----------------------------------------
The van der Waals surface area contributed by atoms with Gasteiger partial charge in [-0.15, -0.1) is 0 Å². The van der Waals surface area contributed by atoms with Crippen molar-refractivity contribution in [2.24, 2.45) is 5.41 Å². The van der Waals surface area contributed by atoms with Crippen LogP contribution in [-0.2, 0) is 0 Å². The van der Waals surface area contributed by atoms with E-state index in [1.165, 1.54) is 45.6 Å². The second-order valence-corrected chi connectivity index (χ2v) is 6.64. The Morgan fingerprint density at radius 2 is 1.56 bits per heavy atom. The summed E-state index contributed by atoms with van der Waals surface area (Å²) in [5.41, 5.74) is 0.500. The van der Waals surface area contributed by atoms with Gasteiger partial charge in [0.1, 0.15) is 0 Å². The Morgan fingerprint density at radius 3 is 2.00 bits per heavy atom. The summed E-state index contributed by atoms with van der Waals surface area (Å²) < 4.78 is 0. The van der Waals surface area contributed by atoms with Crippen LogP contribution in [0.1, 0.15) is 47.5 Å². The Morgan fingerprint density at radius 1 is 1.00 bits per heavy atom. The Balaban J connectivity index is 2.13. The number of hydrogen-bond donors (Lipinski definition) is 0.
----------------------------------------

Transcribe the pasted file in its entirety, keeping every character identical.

The van der Waals surface area contributed by atoms with Gasteiger partial charge in [-0.15, -0.1) is 0 Å². The van der Waals surface area contributed by atoms with Crippen molar-refractivity contribution in [2.24, 2.45) is 5.41 Å². The van der Waals surface area contributed by atoms with Crippen LogP contribution in [-0.2, 0) is 0 Å². The van der Waals surface area contributed by atoms with E-state index in [1.165, 1.54) is 45.6 Å². The second-order valence-corrected chi connectivity index (χ2v) is 6.64. The Morgan fingerprint density at radius 2 is 1.56 bits per heavy atom. The summed E-state index contributed by atoms with van der Waals surface area (Å²) in [5.41, 5.74) is 0.500. The van der Waals surface area contributed by atoms with Gasteiger partial charge in [0.1, 0.15) is 0 Å². The Morgan fingerprint density at radius 3 is 2.00 bits per heavy atom. The summed E-state index contributed by atoms with van der Waals surface area (Å²) < 4.78 is 0. The van der Waals surface area contributed by atoms with Crippen LogP contribution in [0.1, 0.15) is 47.5 Å². The Morgan fingerprint density at radius 1 is 1.00 bits per heavy atom. The Balaban J connectivity index is 2.13. The number of hydrogen-bond donors (Lipinski definition) is 0.